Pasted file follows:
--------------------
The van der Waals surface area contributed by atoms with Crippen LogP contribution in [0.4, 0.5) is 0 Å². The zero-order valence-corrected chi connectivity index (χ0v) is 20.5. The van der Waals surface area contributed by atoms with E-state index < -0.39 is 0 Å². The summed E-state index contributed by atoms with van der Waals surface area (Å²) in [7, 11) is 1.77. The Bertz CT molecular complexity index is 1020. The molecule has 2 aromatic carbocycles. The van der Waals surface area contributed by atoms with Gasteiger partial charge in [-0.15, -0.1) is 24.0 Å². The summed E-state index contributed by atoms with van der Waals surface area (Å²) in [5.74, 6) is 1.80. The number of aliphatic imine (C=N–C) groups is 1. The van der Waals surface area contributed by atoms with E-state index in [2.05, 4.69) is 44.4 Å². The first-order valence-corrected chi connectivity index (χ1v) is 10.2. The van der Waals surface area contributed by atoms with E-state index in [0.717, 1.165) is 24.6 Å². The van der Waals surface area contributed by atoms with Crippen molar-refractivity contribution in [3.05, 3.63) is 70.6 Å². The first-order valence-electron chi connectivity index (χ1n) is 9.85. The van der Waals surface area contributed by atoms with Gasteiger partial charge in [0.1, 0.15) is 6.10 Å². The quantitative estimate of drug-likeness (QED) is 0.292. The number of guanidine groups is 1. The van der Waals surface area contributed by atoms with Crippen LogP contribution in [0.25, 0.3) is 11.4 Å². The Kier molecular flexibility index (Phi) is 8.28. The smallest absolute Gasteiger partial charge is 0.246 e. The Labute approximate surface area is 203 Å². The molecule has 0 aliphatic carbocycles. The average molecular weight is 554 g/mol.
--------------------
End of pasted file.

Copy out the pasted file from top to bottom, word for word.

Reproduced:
The van der Waals surface area contributed by atoms with Crippen LogP contribution in [0.4, 0.5) is 0 Å². The zero-order valence-corrected chi connectivity index (χ0v) is 20.5. The van der Waals surface area contributed by atoms with E-state index < -0.39 is 0 Å². The summed E-state index contributed by atoms with van der Waals surface area (Å²) in [7, 11) is 1.77. The Bertz CT molecular complexity index is 1020. The molecule has 2 aromatic carbocycles. The van der Waals surface area contributed by atoms with Gasteiger partial charge in [-0.15, -0.1) is 24.0 Å². The summed E-state index contributed by atoms with van der Waals surface area (Å²) in [5.74, 6) is 1.80. The number of aliphatic imine (C=N–C) groups is 1. The van der Waals surface area contributed by atoms with E-state index in [2.05, 4.69) is 44.4 Å². The first-order valence-corrected chi connectivity index (χ1v) is 10.2. The van der Waals surface area contributed by atoms with E-state index in [0.717, 1.165) is 24.6 Å². The van der Waals surface area contributed by atoms with Crippen molar-refractivity contribution in [3.05, 3.63) is 70.6 Å². The first-order valence-electron chi connectivity index (χ1n) is 9.85. The van der Waals surface area contributed by atoms with Gasteiger partial charge in [0.1, 0.15) is 6.10 Å². The quantitative estimate of drug-likeness (QED) is 0.292. The number of guanidine groups is 1. The van der Waals surface area contributed by atoms with Crippen LogP contribution in [0.25, 0.3) is 11.4 Å². The Kier molecular flexibility index (Phi) is 8.28. The smallest absolute Gasteiger partial charge is 0.246 e. The Labute approximate surface area is 203 Å². The molecule has 0 aliphatic carbocycles. The average molecular weight is 554 g/mol.